A. actinomycetemcomitans initiates hypercitrullination through the bacterial secretion of a toxin, leukotoxin A (LtxA), as a self-defense strategy to kill host immune cells. The toxin creates holes on the surface of neutrophils, allowing a flux of high amounts of calcium into the cell where concentrations are normally kept low. Since the PAD enzymes are activated with calcium, the abrupt exposure to high amounts of calcium overactivates these enzymes, generating hypercitrullination.
The researchers previously found that a similar type of pore-forming protein that was produced to kill pathogens by host immune cells was driving hypercitrullination in the joints of patients with RA. These findings point to a common mechanism that is poking holes on cells, which may be relevant to the initiation of RA and also when the disease is being established, says Andrade.
As part of its study, the team developed a test using the bacterium and LtxA to detect antibodies against A. actinomycetemcomitans in blood. Using 196 samples from a large study of patients with RA, the researchers found that almost half of the patients — 92 out of 196 — had evidence of infection by A. actinomycetemcomitans. These data were similar to patients, with periodontal disease with approximately 60 percent positivity, but quite different in healthy controls, who only had 11 percent of people positive for A. actinomycetemcomitans. More strikingly, exposure to A. actinomycetemcomitans was a major determinant in the production of antibodies to citrullinated proteins in patients with genetic susceptibility to RA.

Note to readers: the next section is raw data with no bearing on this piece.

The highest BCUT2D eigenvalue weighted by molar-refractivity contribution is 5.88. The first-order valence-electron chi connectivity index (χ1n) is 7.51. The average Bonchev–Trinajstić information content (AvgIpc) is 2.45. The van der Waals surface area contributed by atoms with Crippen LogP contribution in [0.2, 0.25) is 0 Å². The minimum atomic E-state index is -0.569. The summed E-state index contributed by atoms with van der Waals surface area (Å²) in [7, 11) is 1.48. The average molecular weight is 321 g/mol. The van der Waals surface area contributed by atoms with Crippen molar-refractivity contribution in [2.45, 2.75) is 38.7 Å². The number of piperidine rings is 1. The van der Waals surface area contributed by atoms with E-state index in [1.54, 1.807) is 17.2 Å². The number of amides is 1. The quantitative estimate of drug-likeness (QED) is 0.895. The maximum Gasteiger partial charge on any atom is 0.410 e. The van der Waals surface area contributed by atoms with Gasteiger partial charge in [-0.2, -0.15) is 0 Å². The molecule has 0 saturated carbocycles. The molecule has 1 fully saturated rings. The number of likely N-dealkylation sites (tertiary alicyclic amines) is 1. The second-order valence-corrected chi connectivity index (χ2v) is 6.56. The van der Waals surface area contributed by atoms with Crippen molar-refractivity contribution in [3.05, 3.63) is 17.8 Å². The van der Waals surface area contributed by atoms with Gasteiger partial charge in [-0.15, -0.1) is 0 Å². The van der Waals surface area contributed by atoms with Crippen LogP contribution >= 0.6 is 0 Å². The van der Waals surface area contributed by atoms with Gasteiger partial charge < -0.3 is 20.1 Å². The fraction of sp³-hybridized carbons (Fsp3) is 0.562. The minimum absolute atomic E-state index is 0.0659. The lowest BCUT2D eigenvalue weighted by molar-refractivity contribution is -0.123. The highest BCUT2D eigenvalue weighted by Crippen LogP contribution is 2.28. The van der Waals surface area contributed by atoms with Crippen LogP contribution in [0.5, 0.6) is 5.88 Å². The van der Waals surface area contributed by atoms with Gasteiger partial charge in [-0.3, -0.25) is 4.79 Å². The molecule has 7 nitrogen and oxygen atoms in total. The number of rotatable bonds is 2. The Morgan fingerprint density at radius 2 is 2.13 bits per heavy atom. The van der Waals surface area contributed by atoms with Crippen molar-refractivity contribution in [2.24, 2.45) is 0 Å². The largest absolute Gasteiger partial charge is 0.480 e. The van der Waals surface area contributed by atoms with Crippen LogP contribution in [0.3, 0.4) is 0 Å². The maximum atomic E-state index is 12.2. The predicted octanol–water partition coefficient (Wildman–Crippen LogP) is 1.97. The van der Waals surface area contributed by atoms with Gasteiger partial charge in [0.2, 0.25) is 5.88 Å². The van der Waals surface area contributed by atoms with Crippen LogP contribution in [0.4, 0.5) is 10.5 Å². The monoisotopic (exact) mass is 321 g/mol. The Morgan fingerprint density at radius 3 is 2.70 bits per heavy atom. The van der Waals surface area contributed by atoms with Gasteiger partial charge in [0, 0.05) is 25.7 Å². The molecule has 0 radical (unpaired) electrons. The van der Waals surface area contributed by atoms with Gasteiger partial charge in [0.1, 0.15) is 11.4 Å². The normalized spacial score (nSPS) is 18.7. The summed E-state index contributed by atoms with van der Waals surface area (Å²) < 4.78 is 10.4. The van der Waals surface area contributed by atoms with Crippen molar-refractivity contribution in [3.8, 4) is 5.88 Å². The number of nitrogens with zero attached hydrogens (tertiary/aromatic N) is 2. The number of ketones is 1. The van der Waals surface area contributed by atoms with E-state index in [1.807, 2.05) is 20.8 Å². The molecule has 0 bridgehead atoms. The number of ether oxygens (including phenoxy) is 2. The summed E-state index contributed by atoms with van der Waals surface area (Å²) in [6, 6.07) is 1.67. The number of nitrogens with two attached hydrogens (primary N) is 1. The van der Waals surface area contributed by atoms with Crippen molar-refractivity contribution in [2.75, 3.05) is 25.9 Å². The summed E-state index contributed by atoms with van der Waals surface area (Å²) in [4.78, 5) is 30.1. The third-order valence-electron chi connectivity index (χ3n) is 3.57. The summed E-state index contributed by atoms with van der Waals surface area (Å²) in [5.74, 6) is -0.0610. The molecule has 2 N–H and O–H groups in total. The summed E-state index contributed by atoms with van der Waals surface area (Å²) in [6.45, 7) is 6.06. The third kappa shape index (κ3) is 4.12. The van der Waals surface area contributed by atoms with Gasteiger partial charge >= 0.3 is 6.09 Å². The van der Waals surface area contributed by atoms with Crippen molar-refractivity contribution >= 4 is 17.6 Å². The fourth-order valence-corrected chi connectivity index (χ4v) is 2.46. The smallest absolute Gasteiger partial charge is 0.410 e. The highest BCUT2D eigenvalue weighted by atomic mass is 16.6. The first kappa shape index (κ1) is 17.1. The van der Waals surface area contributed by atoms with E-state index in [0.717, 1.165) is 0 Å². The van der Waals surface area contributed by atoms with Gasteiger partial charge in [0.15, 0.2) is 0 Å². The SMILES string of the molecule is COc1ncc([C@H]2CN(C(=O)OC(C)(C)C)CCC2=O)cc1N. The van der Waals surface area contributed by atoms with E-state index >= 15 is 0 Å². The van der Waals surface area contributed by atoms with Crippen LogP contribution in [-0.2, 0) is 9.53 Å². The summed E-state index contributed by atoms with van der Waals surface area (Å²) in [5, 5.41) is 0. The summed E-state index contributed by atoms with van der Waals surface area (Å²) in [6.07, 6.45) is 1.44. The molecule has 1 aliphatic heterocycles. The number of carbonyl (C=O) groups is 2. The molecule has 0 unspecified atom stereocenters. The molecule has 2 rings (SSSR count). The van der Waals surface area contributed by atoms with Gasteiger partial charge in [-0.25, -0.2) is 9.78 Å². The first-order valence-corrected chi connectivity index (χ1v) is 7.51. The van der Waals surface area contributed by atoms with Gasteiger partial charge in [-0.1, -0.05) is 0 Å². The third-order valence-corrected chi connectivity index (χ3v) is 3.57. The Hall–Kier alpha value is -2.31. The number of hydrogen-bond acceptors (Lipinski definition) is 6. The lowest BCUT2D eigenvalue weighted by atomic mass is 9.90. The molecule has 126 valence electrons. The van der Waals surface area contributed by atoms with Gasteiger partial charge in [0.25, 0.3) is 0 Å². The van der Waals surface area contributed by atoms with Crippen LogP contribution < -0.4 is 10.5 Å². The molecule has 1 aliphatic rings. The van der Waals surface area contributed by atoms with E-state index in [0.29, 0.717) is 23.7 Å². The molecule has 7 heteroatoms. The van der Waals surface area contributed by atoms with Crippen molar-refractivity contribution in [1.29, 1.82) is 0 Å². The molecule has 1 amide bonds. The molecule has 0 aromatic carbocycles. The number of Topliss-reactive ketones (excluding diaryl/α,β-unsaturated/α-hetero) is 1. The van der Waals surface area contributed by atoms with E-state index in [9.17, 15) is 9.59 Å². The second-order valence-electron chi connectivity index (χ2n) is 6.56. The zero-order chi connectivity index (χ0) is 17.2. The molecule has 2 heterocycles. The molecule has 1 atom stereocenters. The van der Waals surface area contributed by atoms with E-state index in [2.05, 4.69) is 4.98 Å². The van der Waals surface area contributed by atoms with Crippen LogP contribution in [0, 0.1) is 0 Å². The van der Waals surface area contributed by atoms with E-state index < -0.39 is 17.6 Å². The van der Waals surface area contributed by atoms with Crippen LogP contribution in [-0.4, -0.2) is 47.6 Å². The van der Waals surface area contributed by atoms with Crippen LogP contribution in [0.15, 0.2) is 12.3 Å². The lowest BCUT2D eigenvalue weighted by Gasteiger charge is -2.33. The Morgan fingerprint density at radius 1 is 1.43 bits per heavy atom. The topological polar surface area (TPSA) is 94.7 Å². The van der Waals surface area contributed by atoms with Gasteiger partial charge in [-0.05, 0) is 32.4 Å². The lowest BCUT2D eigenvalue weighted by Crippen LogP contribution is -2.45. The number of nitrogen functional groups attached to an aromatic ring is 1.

Konig cautioned that more than 50 percent of the study participants who had RA had no evidence of infection with A. actinomycetemcomitans, which, he says, may indicate that other bacteria in the gut, lung or elsewhere could be using a similar mechanism to induce hypercitrullination.
Andrade further cautions that his team’s study only looked at patients at a single point in time with established RA, and that to prove cause and effect of A. actinomycetemcomitans and RA, more research will be needed to track the potential role of the bacteria in the onset and evolution of the disease, which can span decades. “If we know more about the evolution of both combined, perhaps we could prevent rather than just intervene.”
An estimated 1.5 million people nationwide live with rheumatoid arthritis, according to the Centers for Disease Control and Prevention. Current treatments with steroids, immunotherapy drugs and physical therapy help some by reducing or slowing the crippling and painful joint deformities, but not in all patients. The exploration of alternative treatment options is necessary.
Additional Researchers from Johns Hopkins included Kevon Sampson and Antony Rosen, M.D.
This research was funded by the Jerome L. Greene Foundation, the Donald B. and Dorothy L. Stabler Foundation, Fundación Bechara, Rheumatology Research Foundation, National Institute of Arthritis and Musculoskeletal and Skin Diseases (NIAMS) under grant numbers R01AR069569 and AR050026-01, the National Institute of Dental and Craniofacial Research (NIDCR) under grant numbers DE021127-01 and R37 DE12354, and the Intramural Research Program of the NIDCR.
For the Media